Lightning rods too costly for most vulnerable population

Since the beginning of this year, more than 90 people in Cambodia have died from lightning strikes. Lightning rods, devices that protect areas around homes by conducting static charges into the ground, are the most effective means of averting this danger.

The people most vulnerable to lightning strikes, however, are unable to afford them, according to government officials and lightning rod providers.

About 80 percent of lightning deaths occur in rural areas, with most victims working in the fields during the strikes, according to Keo Vy, deputy director of information at the National Committee for Disaster Management. Mr Vy said the least expensive lightning rod he knew of cost $700, which is already too costly for most people in the countryside.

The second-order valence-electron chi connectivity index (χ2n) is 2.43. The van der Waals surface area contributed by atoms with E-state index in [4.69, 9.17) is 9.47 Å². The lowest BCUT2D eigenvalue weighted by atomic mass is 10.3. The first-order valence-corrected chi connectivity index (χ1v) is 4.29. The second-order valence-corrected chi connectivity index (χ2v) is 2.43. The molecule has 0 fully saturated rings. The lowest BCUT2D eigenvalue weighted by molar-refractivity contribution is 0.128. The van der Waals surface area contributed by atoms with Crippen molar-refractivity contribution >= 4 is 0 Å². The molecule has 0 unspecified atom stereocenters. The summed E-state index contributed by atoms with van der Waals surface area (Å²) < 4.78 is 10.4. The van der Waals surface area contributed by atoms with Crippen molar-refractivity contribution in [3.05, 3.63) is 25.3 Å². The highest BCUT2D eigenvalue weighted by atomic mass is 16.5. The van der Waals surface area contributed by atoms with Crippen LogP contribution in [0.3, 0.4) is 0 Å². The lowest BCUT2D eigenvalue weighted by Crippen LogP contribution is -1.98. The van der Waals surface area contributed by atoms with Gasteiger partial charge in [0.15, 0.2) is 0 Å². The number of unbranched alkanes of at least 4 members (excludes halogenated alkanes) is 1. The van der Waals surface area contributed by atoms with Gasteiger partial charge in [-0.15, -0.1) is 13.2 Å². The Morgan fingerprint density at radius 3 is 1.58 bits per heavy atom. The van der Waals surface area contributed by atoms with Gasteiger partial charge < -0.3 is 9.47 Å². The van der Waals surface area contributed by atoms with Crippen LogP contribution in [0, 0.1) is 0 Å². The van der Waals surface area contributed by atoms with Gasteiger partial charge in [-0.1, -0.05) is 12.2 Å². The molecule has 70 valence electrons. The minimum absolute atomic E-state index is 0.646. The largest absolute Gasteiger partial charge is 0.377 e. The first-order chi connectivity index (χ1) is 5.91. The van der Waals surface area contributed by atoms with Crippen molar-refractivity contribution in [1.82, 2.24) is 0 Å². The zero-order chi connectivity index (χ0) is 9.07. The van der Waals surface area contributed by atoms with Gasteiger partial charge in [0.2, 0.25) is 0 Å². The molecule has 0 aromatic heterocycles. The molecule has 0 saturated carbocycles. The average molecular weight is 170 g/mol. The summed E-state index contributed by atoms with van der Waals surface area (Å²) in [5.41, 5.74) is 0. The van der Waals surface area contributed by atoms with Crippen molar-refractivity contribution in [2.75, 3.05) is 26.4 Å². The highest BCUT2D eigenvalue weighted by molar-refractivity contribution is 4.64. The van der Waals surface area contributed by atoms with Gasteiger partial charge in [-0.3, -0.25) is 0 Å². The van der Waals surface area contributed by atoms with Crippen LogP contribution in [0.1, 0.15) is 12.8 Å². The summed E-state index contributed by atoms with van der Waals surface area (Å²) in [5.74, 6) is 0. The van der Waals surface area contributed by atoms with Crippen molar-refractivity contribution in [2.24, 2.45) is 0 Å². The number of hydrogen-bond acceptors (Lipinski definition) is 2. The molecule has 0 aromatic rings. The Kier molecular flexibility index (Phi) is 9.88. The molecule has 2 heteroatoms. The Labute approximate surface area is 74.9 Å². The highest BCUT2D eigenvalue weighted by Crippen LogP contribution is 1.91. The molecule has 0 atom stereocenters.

“Even if it can help for protection, the cost of production makes it unavailable for villagers at the countryside, even some people in Phnom Penh,” he said. “The government’s budget is limited so we cannot afford to provide those products, so we just provide precaution and information about how they can prevent injuries by themselves.”

Mr Vy estimated that only about 10 to 20 percent of people in Phnom Penh would be able to afford lightning rods.

Comin Khmere, a building contractor that provides French-imported lightning rods, sells rods that range from $2,000 to $4,000. Another company, Dynamic E Group, offers lightning rods ranging from $1,150 to $2,200.

Ret Chantha, managing director of DEG, said that there were around 10 companies in Cambodia that provide lightning rods.

Mr Chantha said that since his company began offering lightning rods two years ago, they had sold on average 20 per month. However, only a handful were sold to buyers outside Phnom Penh, he added.

DEG receives about 10 phone calls every day from villagers inquiring about their lightning rods, Mr Chantha said.

“They call me a lot a day…. They want to install but they don’t have enough money to buy,” he said, adding that in the near future, DEG hoped to discuss with banks how to provide loans for lightning rods.

 

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